‘Money can’t buy happiness’ debunked by income study
Researchers at Purdue University in Indiana studied data from 1.7 million people in 164 countries and found that in order for a person in the US to be truly happy, they need to be pulling in $95,000 a year.
In order to be a little less happy, but have “emotional well-being”, basically being happy with your day-to-day life, you need to drawing $60,000 to $75,000 per annum.
“That might be surprising as what we see on TV and what advertisers tell us we need would indicate that there is no ceiling when it comes to how much money is needed for happiness, but we now see there are some thresholds,” study lead Andrew T. Jebb said in a university press release. The research was published in the journal Nature Human Behaviour.
Perhaps unsurprisingly there was “substantial variation across world regions, with satiation occurring later in wealthier regions for life satisfaction,” Jebb added. “This could be because evaluations tend to be more influenced by the standards by which individuals compare themselves to other people.”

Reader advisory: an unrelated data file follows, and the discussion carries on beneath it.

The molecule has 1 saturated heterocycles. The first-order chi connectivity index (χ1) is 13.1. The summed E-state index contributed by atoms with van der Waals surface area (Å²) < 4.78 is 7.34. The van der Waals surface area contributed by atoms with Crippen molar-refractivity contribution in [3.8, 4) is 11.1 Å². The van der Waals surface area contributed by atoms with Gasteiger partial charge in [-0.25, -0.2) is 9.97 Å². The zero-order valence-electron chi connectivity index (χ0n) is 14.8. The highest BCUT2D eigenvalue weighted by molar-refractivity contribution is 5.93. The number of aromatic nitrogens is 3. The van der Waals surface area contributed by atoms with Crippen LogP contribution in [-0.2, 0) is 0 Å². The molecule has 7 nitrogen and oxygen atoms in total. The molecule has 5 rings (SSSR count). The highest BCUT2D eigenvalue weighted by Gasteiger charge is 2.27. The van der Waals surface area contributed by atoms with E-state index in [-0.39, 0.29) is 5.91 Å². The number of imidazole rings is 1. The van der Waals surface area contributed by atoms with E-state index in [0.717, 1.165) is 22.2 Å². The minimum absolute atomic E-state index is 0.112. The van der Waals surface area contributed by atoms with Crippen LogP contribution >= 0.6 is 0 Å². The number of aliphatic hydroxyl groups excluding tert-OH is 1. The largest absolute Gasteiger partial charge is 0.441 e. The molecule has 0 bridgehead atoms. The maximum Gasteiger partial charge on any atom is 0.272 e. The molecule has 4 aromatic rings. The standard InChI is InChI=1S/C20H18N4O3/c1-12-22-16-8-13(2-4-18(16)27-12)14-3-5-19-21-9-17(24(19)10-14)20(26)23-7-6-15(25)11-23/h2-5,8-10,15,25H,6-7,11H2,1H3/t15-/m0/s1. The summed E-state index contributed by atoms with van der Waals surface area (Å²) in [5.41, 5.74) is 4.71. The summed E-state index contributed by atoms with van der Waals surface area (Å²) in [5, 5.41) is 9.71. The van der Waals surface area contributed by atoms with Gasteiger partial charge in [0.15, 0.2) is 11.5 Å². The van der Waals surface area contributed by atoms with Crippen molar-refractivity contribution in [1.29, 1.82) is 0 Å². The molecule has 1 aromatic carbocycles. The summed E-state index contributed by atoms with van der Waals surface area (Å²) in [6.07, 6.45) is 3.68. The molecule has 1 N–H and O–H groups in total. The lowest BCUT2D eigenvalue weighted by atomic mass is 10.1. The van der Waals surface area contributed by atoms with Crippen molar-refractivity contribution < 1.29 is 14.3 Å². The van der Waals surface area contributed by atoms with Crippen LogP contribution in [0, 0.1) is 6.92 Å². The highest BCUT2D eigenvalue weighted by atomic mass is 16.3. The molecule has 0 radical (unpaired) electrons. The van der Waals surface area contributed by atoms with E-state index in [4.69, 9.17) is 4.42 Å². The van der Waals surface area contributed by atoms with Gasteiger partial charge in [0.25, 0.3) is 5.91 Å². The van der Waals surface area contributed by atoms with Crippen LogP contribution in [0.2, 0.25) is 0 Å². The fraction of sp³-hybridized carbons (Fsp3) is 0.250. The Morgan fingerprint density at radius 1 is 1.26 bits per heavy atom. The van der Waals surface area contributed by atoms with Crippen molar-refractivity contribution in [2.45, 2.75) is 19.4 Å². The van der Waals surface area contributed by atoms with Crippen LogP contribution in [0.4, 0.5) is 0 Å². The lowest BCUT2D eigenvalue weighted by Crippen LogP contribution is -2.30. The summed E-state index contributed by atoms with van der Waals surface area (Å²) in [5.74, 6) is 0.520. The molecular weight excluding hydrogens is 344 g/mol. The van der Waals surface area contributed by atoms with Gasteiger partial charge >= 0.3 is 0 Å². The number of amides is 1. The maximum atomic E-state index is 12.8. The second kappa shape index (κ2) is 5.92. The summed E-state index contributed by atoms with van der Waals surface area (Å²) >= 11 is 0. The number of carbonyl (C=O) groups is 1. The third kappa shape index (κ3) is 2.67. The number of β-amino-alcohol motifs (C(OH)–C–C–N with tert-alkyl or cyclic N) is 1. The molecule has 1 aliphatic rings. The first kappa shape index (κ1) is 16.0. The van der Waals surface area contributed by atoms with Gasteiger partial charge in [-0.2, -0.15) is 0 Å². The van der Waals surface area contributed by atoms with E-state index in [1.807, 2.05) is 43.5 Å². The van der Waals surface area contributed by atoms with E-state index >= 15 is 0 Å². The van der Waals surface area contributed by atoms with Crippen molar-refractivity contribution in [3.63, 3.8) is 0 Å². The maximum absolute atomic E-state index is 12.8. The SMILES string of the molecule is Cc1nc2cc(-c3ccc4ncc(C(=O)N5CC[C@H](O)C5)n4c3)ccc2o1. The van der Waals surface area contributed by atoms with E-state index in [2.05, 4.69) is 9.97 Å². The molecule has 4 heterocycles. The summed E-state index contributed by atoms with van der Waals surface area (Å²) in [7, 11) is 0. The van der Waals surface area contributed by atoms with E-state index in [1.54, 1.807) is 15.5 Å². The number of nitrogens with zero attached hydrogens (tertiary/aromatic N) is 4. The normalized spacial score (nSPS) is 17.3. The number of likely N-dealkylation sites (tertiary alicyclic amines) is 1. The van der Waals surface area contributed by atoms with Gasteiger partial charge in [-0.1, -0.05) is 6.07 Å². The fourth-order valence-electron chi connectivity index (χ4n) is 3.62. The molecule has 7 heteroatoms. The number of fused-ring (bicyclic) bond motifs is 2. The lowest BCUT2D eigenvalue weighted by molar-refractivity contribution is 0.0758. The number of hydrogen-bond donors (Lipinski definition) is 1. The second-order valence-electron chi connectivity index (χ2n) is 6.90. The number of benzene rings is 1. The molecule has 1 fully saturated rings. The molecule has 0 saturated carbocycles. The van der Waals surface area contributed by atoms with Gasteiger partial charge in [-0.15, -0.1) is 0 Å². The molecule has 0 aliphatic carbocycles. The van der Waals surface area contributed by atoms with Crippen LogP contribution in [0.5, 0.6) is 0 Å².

However - and this may come as a surprise given how extraordinarily happy the global super-rich appear to be on Instagram - there is a monetary limit to happiness. If this financial level is surpassed, it can lead to “reduced life satisfaction and a lower level of well-being.”
“At this point they are asking themselves, ‘Overall, how am I doing?’ and ‘How do I compare to other people?’” Jebb said. “These findings speak to a broader issue of money and happiness across cultures. Money is only a part of what really makes us happy, and we’re learning more about the limits of money.”
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